The question is more if it is possible to survive in an industry that has technology as its main driver without an innovative and disruptive mindset. I would say no. In the field of media intelligence, innovation and early adoption are more than worth the risk and are the pillars of any sustainable and long-term vision.

Innovation allows us to build unique solutions and to create distinctive products. This is fundamental for the sales process, client retention and future growth. It generates good will from all stakeholders – clients and internal teams – to build economies of scale that make it possible to be much more competitive on price and to have better financial performance and growth.

The important part is to be able to learn, to listen to the market, to understand the clients, and to anticipate the needs. That will certainly lead to stories of success to share. Technology for its own sake, without a good idea or a problem to solve, is worthless.

Q: Do you believe that automation is the future of content creation?

Luis: Yes, I do – we’ve already seen some cases of success and more will come in the long run with the investments that companies, like Google, are making in it. The funding of project Radar, that will automate writing local news in UK, is a good example.

Although, we have a long path to walk through to have machines become creative, with capacity to have a critical approach or to be able to express their own opinions, but the reality is that not all the content that we produce needs to be creative and to have critical thinking.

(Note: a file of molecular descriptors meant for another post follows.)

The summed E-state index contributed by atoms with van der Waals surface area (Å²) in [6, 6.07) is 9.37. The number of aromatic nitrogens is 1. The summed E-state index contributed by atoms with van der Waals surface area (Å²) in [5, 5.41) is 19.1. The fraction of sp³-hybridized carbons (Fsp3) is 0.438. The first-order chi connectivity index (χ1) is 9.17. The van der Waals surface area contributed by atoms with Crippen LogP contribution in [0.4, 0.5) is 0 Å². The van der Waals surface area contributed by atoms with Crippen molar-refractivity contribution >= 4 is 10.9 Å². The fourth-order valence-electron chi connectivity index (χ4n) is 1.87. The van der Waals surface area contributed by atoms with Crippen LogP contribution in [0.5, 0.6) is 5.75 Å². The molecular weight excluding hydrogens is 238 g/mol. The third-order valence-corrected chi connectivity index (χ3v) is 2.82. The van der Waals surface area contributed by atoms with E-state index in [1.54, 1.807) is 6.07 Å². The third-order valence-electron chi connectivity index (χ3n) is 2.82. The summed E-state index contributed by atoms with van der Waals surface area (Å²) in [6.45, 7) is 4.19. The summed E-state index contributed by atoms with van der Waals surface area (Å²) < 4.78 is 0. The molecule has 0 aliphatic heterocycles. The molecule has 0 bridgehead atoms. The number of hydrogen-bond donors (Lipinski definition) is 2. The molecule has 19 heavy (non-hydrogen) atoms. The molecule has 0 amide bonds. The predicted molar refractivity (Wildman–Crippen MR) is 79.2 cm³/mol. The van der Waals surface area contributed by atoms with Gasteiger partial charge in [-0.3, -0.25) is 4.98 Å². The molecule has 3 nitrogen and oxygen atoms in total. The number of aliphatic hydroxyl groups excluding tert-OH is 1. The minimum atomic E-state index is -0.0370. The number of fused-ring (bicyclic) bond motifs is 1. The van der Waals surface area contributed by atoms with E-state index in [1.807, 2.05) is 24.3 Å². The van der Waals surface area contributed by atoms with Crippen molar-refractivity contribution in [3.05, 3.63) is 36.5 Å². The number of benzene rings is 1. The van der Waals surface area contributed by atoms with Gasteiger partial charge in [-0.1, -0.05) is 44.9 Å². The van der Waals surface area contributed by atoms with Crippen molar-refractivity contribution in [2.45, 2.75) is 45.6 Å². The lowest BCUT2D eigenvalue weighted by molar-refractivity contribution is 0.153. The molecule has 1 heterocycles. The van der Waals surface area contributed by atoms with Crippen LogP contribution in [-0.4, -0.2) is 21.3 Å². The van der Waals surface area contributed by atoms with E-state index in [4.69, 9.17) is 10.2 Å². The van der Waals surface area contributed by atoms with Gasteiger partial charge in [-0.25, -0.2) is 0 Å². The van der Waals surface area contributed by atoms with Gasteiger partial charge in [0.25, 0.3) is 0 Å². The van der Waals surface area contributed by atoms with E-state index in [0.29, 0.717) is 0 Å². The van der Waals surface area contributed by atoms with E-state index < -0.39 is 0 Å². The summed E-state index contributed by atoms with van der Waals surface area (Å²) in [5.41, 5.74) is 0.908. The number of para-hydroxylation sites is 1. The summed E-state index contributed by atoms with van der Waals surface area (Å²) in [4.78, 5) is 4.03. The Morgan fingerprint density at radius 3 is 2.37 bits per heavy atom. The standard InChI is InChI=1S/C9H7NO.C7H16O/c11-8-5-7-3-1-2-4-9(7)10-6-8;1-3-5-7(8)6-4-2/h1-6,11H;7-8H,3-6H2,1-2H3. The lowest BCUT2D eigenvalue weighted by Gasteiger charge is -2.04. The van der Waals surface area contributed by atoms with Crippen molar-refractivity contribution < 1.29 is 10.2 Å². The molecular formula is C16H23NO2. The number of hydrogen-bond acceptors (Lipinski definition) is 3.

Creating a narrative from numbers requires the opposite: to be assertive, rational and straight – this was the trigger that led Associated Press to automate the quarterly earnings articles. Through automation, AP is providing customers with 12 times the corporate earnings stories as before.

On the other hand, the future of content creation, in our lifetime, is going to be mainly about cooperation between humans and machines. Machine learning can play a relevant role on the research side of content generation – supporting journalists, authors, and bloggers by validating facts, gathering different perspectives or to identifying trends in a topic. This will allow human writers to be focused on the intellectual piece of the story.